I used to tell students that for a book to count for their book challenge that it had to be read.  And reading means they do it with their eyes.  Now I know that reading can also be auditory, whether by listening to an audio book or being read aloud to.  That students can still experience a deep connection with a text even if their eyes have not processed it, and that audio books level the playing field for so many of our students who feel like they are bad readers.  Reading is many things, let’s make sure that in our rush to define it, we do not alienate the students that need alternative methods the most.

Rule number 5:  You must only read books at your level.

Levels were never meant to confine or define a child, but instead meant as a tool for a teacher to select text for guided reading instruction.  Yet our obsession with placing children in boxes has made levels prevalent in our schools and in the minds of students.  If our goal is to create students who identify as readers outside of our classrooms then they need to know themselves as readers.  They need to know what they prefer, what they can read, and also what type of book they need at that very moment.  That changes based on their life, and not just their growth, just like it does for us adults.  Having students select books based on a level robs them of the chance to figure this out, and in turn, counteracts everything we are trying to teach them.

Rule number 6:  You are too old to read this book.

If I only read books that fit my age then I would never read a YA or children’s book again, and that goes for our students as well.  Reading books that may be too young is a way for students to relax, to build confidence, and to read a book they feel like reading.  How often does our helpful rules really just hinder a child from reading?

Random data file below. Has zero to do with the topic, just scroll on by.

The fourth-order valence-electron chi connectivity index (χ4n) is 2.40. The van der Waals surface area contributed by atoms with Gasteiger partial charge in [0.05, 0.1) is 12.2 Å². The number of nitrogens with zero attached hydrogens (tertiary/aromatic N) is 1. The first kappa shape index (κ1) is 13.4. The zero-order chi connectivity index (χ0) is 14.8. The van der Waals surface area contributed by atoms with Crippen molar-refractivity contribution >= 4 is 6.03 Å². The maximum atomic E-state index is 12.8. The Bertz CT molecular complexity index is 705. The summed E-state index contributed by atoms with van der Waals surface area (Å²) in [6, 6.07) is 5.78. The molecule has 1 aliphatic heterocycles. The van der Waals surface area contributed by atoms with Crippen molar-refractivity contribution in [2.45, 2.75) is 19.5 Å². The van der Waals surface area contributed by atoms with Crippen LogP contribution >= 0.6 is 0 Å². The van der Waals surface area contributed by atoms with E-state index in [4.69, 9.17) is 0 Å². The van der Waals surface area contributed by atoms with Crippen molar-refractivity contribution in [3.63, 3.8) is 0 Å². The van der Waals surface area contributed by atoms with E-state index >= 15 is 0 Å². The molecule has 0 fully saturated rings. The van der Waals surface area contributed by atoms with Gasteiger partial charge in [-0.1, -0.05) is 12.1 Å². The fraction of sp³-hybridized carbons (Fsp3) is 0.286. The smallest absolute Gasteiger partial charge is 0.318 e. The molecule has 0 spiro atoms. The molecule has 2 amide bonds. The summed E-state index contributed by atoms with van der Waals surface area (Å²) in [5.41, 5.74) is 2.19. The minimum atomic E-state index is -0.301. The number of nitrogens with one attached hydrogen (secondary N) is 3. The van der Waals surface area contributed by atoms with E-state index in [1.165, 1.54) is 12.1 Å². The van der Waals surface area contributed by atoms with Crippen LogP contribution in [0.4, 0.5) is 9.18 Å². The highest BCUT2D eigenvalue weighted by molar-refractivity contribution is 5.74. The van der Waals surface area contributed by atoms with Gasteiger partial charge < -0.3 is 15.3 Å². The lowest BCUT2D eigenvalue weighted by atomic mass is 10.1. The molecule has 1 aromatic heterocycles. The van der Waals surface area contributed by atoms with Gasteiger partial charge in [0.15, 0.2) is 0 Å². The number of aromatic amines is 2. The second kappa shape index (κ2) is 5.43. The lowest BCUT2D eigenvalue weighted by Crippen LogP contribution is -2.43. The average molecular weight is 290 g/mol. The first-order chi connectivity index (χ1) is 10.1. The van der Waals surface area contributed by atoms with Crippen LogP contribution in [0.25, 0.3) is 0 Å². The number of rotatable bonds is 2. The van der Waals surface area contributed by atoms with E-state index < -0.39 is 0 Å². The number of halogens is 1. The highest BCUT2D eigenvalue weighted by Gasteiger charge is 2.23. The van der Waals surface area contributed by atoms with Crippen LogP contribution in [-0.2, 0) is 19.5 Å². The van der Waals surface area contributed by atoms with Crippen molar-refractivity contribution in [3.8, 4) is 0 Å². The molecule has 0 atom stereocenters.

Rule number 7:  You must create something after you finish a book.

When I finish a book, I often hand it to a friend.  Sometimes I book talk it to my class, sometimes I write a review, other times I quietly place it in a bin.  I do not write a journal entry, I do not create a book report, nor do I make something to show off the theme.  When students finish a book they should have an opportunity to discuss the book, to recommend it to a classmate, to share their love of it with the world, if they want.  They should not have to choose from a long list of projects to prove that they, indeed, did read it.

Rule number 8:  Picture books are for little kids.

Every day, almost, we read a picture book in our classroom.  In fact, picture books are  serious business here, as I use them to teach students how to infer, how to closely read, how to think deeply about a text and then be able to discuss it with others.  We use them as mentor texts as we work on our writing craft.  We use them as we build our community.  And yes, we use them because picture books make the world a better place and they remind students that reading is meant to be fun and magical.  A student told me the other day, “Mrs. Ripp, I am not so sure picture books are for little kids anymore…”  And I knew exactly what he meant, because a text that rich should not just be reserved for young kids.

Rule number 9:  Graphic novels are not real books.